Did you watch Fight Club last night?
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Re: LGP Philosophy Discussion Thread

Postby Troy Loney on Wed May 25, 2011 8:50 am

No to fight club.


This is the outline of that reading plan book, one of the guys is an expert on eastern philosphy, so there's some of that in the actual book to go along with the traditional philosophical thinkers.
http://www.interleaves.org/~rteeter/grtfad4.html

in terms of that mindset i'm trying to get out of, that comes from reading De Toqueville and his explanation of American People, and also after getting into this guy.

http://en.wikipedia.org/wiki/Eckhart_Tolle
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Re: LGP Philosophy Discussion Thread

Postby Point Breeze Penguins on Wed May 25, 2011 8:56 am

Troy Loney wrote:
Kraftster wrote:
Troy Loney wrote:Does anyone have opinions on any eastern philosophers?

I'm trying to get a hold on the predominant philosophers throughout history. I'm currently working through the ancient greek philosophers. It was a while ago but i had ancient and modern philosophy in college...i wish i would have done philosophy and economics in college instead of history and economics.


Not really. I don't know of any Eastern Philosophers who had significant impact on the continental and/or analytic philosophy/philosophers that is taught in most American and European universities. Eastern "philosophy" that I am familiar with (not much) is steeped pretty heavily in religion and seems to have a fundamentally different purpose than "non-Eastern" philosophy -- more concerned about explaining the world based upon a "religious" view than pure rational inquiry into the world around us. This is all pretty uninformed, but its as much as I know.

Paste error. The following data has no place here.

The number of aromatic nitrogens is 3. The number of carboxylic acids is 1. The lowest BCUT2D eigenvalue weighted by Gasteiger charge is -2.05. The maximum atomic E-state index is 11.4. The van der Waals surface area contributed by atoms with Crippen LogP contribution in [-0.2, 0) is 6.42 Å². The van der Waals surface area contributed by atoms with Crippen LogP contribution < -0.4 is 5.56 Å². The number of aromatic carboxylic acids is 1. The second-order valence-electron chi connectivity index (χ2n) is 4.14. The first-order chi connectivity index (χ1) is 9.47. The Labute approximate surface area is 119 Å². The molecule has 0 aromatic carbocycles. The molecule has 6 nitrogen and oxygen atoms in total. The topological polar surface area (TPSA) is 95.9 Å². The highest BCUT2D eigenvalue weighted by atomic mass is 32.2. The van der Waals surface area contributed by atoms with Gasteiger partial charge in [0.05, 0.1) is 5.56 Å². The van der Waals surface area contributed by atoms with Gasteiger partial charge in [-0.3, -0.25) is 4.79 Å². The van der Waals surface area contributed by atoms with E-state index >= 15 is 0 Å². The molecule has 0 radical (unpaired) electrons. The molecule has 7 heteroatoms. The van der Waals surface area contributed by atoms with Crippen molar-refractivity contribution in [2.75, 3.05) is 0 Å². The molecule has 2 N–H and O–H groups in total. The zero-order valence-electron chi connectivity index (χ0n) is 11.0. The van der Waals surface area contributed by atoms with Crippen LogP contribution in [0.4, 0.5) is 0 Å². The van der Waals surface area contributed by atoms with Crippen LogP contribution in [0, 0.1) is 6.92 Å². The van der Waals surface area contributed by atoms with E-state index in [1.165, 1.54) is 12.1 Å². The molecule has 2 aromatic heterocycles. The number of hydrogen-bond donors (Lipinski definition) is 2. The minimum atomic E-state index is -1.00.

Religion or spirituality? I think those overlap at times, but at other times can be very different. I guess I want to learn/understand/apply some philosophical aspects to my life. I'm coming to understand that too many external, out of control "goods" are dictating my life. I feel like my motivation and happiness are too much dictated by external factors...

Like, in order to be happy I need to have such and such job, such and such wife, such and such car etc. I'm still trying to understand how to find those intrinsic qualities of existence that create a more natural being.


If you are interested in a more "spiritual" western philosophy I'd give this a read.

http://tinyurl.com/3cnb6la
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Re: LGP Philosophy Discussion Thread